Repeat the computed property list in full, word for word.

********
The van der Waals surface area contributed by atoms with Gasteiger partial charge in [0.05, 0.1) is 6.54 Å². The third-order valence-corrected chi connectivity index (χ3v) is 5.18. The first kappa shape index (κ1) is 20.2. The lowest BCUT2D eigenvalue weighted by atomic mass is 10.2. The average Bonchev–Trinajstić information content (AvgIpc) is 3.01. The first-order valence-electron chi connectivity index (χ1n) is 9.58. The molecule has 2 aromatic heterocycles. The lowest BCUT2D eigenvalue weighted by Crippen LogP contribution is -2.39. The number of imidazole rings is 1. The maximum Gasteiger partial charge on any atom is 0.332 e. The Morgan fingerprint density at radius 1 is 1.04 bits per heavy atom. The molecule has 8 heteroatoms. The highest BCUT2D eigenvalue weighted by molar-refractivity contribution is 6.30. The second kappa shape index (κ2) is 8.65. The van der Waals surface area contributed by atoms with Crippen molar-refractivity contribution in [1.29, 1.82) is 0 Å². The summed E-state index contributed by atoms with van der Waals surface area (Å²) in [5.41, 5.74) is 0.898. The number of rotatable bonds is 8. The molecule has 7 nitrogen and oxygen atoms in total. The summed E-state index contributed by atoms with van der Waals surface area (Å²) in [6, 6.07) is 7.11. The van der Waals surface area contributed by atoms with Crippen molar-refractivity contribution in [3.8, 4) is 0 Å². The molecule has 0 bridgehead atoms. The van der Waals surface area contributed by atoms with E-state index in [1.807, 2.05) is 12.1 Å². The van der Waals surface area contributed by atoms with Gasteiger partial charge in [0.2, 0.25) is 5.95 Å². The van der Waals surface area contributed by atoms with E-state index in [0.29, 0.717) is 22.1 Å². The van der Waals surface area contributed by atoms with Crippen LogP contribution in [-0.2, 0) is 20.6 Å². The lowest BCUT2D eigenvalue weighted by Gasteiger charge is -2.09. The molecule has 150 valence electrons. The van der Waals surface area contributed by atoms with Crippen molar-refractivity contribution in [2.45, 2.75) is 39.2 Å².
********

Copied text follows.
The van der Waals surface area contributed by atoms with Gasteiger partial charge in [0.05, 0.1) is 6.54 Å². The third-order valence-corrected chi connectivity index (χ3v) is 5.18. The first kappa shape index (κ1) is 20.2. The lowest BCUT2D eigenvalue weighted by atomic mass is 10.2. The average Bonchev–Trinajstić information content (AvgIpc) is 3.01. The first-order valence-electron chi connectivity index (χ1n) is 9.58. The molecule has 2 aromatic heterocycles. The lowest BCUT2D eigenvalue weighted by Crippen LogP contribution is -2.39. The number of imidazole rings is 1. The maximum Gasteiger partial charge on any atom is 0.332 e. The Morgan fingerprint density at radius 1 is 1.04 bits per heavy atom. The molecule has 8 heteroatoms. The highest BCUT2D eigenvalue weighted by molar-refractivity contribution is 6.30. The second kappa shape index (κ2) is 8.65. The van der Waals surface area contributed by atoms with Crippen molar-refractivity contribution in [1.29, 1.82) is 0 Å². The summed E-state index contributed by atoms with van der Waals surface area (Å²) in [5.41, 5.74) is 0.898. The number of rotatable bonds is 8. The molecule has 7 nitrogen and oxygen atoms in total. The summed E-state index contributed by atoms with van der Waals surface area (Å²) in [6, 6.07) is 7.11. The van der Waals surface area contributed by atoms with Crippen molar-refractivity contribution in [3.8, 4) is 0 Å². The molecule has 0 bridgehead atoms. The van der Waals surface area contributed by atoms with E-state index in [1.807, 2.05) is 12.1 Å². The van der Waals surface area contributed by atoms with Gasteiger partial charge in [0.2, 0.25) is 5.95 Å². The van der Waals surface area contributed by atoms with E-state index in [0.29, 0.717) is 22.1 Å². The van der Waals surface area contributed by atoms with Crippen LogP contribution in [-0.2, 0) is 20.6 Å². The lowest BCUT2D eigenvalue weighted by Gasteiger charge is -2.09. The molecule has 150 valence electrons. The van der Waals surface area contributed by atoms with Crippen molar-refractivity contribution in [2.45, 2.75) is 39.2 Å².